Competitive euro boosts investment attractiveness of Eurozone cities

Many European cities experience a growing attractiveness for construction and investment in the world in which to build, according to the International Construction Costs Index published today by Arcadis, the leading Design & Consultancy firm for natural and built assets. The gradual recovery in the Eurozone and subsequent increments in construction costs have been counterbalanced by a depreciating Euro and as a result the market has not been affected by high inflations as seen in the UK and the US.

John Atkins

Director Buildings Europe +31 (0) 88 426 1187 Ask me a question

The index, which analyzes the relative cost of construction across 44 major cities, finds that economic recovery and currency exchange rate fluctuations have triggered some big movements in the relative construction cost rankings. In addition the index points to very significant cost differentials throughout Europe with costs in locations including Athens and Lisbon at a 40% to 60% percent discount to that of south east England.

For the outlined cities London, Frankfurt and Amsterdam – although different local circumstances and dynamics -  the research concludes remarkable similarity in the urban trend. The growing attractiveness of cities drives the residential markets, which on its turn creates a revival of the construction industry and the cost of construction. The trend is urban focused with some spin off to the region, where the ability to benefit declines with distance from the city.

A rebound of European investment is expected throughout next year, exemplified by the EC’s Juncker Infrastructure Investment Plan worth €315bn. Recent GDP data has confirmed that the engines for the EU’s growth include Poland, the UK, Ireland, Spain and the Netherlands. France, Italy and Austria are showing signs of recovery. Over the next three years, the construction industry is expected to grow by an encouraging 2.3% per year in the EU.
The price inflation in the UK and the US comes at a cost, with the viability of important commercial and public sector schemes put at risk in these cities as prices continue to soar. Furthermore, rising costs and the falling value of currencies could restrict demand from emerging market investors in these areas, potentially triggering a shift in interest to alternative lower-cost cities in the longer term.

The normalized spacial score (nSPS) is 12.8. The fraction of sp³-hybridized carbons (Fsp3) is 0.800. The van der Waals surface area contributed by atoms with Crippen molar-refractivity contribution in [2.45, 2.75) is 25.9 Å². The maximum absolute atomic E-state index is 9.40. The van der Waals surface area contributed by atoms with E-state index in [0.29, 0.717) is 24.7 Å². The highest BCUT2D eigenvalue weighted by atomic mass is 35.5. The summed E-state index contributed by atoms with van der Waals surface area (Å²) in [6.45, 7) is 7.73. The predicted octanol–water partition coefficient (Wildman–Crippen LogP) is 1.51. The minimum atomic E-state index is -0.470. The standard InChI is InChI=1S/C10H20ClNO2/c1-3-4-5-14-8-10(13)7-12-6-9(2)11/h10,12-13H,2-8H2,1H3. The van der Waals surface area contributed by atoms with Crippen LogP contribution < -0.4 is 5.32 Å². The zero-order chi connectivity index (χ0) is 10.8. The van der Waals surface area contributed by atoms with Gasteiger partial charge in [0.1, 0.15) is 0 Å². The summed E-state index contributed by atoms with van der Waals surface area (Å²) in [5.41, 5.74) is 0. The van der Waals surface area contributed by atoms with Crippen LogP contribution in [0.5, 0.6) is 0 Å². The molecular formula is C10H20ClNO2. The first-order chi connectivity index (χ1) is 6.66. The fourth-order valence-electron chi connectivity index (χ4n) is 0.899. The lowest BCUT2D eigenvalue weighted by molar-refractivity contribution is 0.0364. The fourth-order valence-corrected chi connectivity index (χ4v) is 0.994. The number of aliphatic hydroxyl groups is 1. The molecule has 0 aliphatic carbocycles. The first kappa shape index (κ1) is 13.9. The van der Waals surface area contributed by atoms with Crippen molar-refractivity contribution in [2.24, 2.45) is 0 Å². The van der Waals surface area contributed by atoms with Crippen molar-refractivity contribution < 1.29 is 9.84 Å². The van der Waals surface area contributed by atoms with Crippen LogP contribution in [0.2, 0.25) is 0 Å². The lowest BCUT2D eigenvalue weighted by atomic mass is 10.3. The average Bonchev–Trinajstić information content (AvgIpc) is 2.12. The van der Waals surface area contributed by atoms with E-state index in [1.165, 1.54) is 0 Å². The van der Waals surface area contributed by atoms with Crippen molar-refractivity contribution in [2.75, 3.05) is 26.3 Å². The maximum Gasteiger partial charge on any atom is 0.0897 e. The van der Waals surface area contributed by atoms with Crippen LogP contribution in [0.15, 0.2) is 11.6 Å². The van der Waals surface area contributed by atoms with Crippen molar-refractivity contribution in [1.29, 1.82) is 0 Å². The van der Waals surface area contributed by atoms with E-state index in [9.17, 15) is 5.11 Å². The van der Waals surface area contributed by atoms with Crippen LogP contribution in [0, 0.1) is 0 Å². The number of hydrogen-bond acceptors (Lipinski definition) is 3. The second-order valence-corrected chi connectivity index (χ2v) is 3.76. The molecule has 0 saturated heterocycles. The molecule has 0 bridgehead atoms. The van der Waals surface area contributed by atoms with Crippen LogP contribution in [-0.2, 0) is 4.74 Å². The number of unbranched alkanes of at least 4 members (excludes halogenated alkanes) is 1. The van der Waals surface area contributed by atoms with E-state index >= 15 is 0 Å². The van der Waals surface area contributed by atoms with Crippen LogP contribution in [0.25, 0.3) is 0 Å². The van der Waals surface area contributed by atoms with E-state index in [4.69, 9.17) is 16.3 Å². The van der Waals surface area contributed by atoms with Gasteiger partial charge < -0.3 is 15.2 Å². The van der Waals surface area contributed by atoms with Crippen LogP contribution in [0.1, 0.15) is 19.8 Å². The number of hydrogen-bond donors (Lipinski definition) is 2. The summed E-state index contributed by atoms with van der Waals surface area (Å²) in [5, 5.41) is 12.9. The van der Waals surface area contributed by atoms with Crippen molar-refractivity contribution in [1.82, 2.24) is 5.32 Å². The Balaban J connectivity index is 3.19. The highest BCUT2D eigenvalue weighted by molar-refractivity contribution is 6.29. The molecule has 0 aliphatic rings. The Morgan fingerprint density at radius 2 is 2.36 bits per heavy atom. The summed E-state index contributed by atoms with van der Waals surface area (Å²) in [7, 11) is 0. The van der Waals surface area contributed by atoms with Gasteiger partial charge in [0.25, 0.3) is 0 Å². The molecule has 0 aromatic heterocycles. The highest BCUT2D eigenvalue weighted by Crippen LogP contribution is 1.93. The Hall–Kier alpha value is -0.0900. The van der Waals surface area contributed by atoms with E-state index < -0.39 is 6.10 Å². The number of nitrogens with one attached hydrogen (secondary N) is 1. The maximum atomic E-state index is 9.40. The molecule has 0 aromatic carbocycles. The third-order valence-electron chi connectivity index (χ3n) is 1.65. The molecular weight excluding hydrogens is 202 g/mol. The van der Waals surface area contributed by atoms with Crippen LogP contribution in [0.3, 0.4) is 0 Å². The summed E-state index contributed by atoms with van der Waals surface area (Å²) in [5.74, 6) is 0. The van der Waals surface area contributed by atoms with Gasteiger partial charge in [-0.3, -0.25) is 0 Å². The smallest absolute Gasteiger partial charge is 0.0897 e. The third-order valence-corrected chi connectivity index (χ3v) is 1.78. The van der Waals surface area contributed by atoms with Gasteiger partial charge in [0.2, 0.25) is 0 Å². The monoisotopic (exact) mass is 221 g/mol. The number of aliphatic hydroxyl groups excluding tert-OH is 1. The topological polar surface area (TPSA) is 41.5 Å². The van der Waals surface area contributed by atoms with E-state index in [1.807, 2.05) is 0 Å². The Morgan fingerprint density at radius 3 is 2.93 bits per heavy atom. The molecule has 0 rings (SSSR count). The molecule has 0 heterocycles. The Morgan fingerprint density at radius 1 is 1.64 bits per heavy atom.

Meanwhile, throughout 2015, every construction market in the world saw the overall level of cost inflation restricted due to the well-publicized drops commodity prices. Particularly when it comes to oil, growing uncertainty over prices will inevitably have a long-term impact on the global construction industry.

“The European urban construction market is poised for growth due to the combination of several factors. Economic recovery, a relatively cheap Euro, EU investment plans all contribute to an interesting investment climate for international financial institutions looking for opportunities beyond traditional high cost inflation cities such as New York, London and Hong Kong,” states John Atkins, European Leader Buildings at Arcadis. “A city such as Amsterdam is likely to see costs rising steadily towards pre-crisis levels within three years. Frankfurt is supported by encouraging levels of growth in 2015. As mentioned before, it is interesting to see that the upwards construction cost trend is robust and predominantly urban, with some spin-off in the region.”

International Cost Comparison 2nd Quarter 2015

1.    New York
2.    London
3.    Hong Kong
4.    Geneva
5.    Macau
6.    Copenhagen
7.    Stockholm
8.    Frankfurt
9.    Paris
10.    Singapore
11.    Vienna
12.    Doha
13. Brussels
14. Milan
15. Melbourne
16. Jeddah
17. Auckland
18. Dubai
19. Tokyo
20. Seoul
21. Amsterdam
22. Kiev
23. Ankara
24. Sao Paulo
25. Riga
26. Madrid
27. Shanghai
28. Zagreb
29. Brunei
30. Manila
31. Lisbon
32. Warsaw
33. Athens
34. Belgrade
35. Jakarta
36. Sofia
37. Sarajevo
38. Prague
39. Bucharest
40. Ho Chi Minh
41. Kuala Lumpur
42. Bangkok
43. Bangalore
44. Taipei

Click here to download the full International Construction Costs Report.

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John Atkins

Director Buildings Europe +31 (0) 88 426 1187 Ask me a question

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Internationaler Baukostenindex 2016
International Construction Costs 2016

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